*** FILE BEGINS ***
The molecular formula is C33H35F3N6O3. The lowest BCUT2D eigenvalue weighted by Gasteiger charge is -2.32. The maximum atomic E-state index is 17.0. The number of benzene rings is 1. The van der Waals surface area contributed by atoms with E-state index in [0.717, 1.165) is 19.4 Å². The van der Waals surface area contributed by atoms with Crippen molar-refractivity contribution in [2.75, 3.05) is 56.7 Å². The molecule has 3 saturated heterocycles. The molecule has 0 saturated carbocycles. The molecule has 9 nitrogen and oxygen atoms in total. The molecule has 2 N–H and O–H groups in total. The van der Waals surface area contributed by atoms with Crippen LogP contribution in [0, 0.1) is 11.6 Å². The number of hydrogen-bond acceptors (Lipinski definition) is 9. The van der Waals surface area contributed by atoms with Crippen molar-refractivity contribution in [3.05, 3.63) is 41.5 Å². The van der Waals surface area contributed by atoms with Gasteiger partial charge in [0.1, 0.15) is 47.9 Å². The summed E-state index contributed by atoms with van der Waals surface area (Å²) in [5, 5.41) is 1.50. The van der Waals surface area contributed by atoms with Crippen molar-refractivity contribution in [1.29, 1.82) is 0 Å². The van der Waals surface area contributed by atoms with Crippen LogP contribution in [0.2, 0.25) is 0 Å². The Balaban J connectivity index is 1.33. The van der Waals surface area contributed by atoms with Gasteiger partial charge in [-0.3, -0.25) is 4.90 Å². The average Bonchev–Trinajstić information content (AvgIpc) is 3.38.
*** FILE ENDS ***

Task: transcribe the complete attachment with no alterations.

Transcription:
The molecular formula is C33H35F3N6O3. The lowest BCUT2D eigenvalue weighted by Gasteiger charge is -2.32. The maximum atomic E-state index is 17.0. The number of benzene rings is 1. The van der Waals surface area contributed by atoms with E-state index in [0.717, 1.165) is 19.4 Å². The van der Waals surface area contributed by atoms with Crippen molar-refractivity contribution in [2.75, 3.05) is 56.7 Å². The molecule has 3 saturated heterocycles. The molecule has 0 saturated carbocycles. The molecule has 9 nitrogen and oxygen atoms in total. The molecule has 2 N–H and O–H groups in total. The van der Waals surface area contributed by atoms with Crippen LogP contribution in [0, 0.1) is 11.6 Å². The number of hydrogen-bond acceptors (Lipinski definition) is 9. The van der Waals surface area contributed by atoms with Crippen molar-refractivity contribution in [3.05, 3.63) is 41.5 Å². The van der Waals surface area contributed by atoms with Gasteiger partial charge in [0.1, 0.15) is 47.9 Å². The summed E-state index contributed by atoms with van der Waals surface area (Å²) in [5, 5.41) is 1.50. The van der Waals surface area contributed by atoms with Crippen molar-refractivity contribution in [1.29, 1.82) is 0 Å². The van der Waals surface area contributed by atoms with Crippen LogP contribution in [0.2, 0.25) is 0 Å². The Balaban J connectivity index is 1.33. The van der Waals surface area contributed by atoms with Gasteiger partial charge in [-0.3, -0.25) is 4.90 Å². The average Bonchev–Trinajstić information content (AvgIpc) is 3.38.